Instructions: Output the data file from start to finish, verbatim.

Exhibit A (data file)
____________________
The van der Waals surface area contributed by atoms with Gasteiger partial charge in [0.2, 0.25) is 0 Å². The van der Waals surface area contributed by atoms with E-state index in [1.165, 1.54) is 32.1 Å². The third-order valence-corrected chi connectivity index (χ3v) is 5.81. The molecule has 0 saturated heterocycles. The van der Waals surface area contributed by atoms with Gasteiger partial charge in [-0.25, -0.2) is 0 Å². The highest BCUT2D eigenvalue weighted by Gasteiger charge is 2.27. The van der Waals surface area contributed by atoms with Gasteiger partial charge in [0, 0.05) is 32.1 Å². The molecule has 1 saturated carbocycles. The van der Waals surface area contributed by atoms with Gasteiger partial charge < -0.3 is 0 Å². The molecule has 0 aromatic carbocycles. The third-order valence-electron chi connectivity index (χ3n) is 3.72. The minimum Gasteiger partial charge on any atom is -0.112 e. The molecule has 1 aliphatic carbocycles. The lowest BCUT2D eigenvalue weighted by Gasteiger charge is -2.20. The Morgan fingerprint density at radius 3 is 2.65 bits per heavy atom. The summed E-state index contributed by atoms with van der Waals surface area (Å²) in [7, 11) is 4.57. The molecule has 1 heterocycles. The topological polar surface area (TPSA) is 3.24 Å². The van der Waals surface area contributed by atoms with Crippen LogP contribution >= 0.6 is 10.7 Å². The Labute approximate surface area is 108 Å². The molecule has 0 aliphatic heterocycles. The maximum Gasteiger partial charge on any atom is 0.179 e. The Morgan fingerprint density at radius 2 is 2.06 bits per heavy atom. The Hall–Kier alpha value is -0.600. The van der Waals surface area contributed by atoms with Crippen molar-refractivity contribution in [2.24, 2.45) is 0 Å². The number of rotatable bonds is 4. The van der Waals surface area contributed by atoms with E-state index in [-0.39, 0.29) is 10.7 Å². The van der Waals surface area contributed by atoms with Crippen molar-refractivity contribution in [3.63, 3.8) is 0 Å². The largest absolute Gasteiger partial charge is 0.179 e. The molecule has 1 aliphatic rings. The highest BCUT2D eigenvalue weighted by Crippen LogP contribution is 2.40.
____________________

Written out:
The van der Waals surface area contributed by atoms with Gasteiger partial charge in [0.2, 0.25) is 0 Å². The van der Waals surface area contributed by atoms with E-state index in [1.165, 1.54) is 32.1 Å². The third-order valence-corrected chi connectivity index (χ3v) is 5.81. The molecule has 0 saturated heterocycles. The van der Waals surface area contributed by atoms with Gasteiger partial charge in [-0.25, -0.2) is 0 Å². The highest BCUT2D eigenvalue weighted by Gasteiger charge is 2.27. The van der Waals surface area contributed by atoms with Gasteiger partial charge in [0, 0.05) is 32.1 Å². The molecule has 1 saturated carbocycles. The van der Waals surface area contributed by atoms with Gasteiger partial charge < -0.3 is 0 Å². The molecule has 0 aromatic carbocycles. The third-order valence-electron chi connectivity index (χ3n) is 3.72. The minimum Gasteiger partial charge on any atom is -0.112 e. The molecule has 1 aliphatic carbocycles. The lowest BCUT2D eigenvalue weighted by Gasteiger charge is -2.20. The Morgan fingerprint density at radius 3 is 2.65 bits per heavy atom. The summed E-state index contributed by atoms with van der Waals surface area (Å²) in [7, 11) is 4.57. The molecule has 1 heterocycles. The topological polar surface area (TPSA) is 3.24 Å². The van der Waals surface area contributed by atoms with Crippen LogP contribution >= 0.6 is 10.7 Å². The Labute approximate surface area is 108 Å². The molecule has 0 aliphatic heterocycles. The maximum Gasteiger partial charge on any atom is 0.179 e. The Morgan fingerprint density at radius 2 is 2.06 bits per heavy atom. The Hall–Kier alpha value is -0.600. The van der Waals surface area contributed by atoms with Crippen molar-refractivity contribution in [2.24, 2.45) is 0 Å². The number of rotatable bonds is 4. The van der Waals surface area contributed by atoms with E-state index in [-0.39, 0.29) is 10.7 Å². The van der Waals surface area contributed by atoms with Crippen molar-refractivity contribution in [3.63, 3.8) is 0 Å². The largest absolute Gasteiger partial charge is 0.179 e. The molecule has 1 aliphatic rings. The highest BCUT2D eigenvalue weighted by Crippen LogP contribution is 2.40.